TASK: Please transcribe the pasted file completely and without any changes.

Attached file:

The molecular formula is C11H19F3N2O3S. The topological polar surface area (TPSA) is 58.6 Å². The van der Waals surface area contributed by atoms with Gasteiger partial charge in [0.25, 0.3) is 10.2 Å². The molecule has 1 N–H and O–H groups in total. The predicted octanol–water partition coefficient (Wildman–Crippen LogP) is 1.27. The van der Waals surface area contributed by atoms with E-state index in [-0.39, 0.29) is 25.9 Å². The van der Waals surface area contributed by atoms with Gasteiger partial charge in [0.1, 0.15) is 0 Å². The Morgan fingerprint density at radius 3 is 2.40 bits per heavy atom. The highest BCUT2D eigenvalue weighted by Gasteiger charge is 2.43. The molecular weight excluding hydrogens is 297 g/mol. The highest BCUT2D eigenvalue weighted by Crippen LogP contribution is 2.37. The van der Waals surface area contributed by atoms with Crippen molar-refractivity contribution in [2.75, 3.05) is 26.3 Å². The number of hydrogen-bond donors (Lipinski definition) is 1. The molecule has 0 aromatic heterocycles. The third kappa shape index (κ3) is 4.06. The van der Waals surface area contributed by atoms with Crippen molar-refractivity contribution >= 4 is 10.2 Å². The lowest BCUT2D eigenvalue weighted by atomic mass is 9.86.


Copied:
The molecular formula is C11H19F3N2O3S. The topological polar surface area (TPSA) is 58.6 Å². The van der Waals surface area contributed by atoms with Gasteiger partial charge in [0.25, 0.3) is 10.2 Å². The molecule has 1 N–H and O–H groups in total. The predicted octanol–water partition coefficient (Wildman–Crippen LogP) is 1.27. The van der Waals surface area contributed by atoms with E-state index in [-0.39, 0.29) is 25.9 Å². The van der Waals surface area contributed by atoms with Gasteiger partial charge in [0.1, 0.15) is 0 Å². The Morgan fingerprint density at radius 3 is 2.40 bits per heavy atom. The highest BCUT2D eigenvalue weighted by Gasteiger charge is 2.43. The molecular weight excluding hydrogens is 297 g/mol. The highest BCUT2D eigenvalue weighted by Crippen LogP contribution is 2.37. The van der Waals surface area contributed by atoms with Crippen molar-refractivity contribution in [2.75, 3.05) is 26.3 Å². The number of hydrogen-bond donors (Lipinski definition) is 1. The molecule has 0 aromatic heterocycles. The third kappa shape index (κ3) is 4.06. The van der Waals surface area contributed by atoms with Crippen molar-refractivity contribution >= 4 is 10.2 Å². The lowest BCUT2D eigenvalue weighted by atomic mass is 9.86.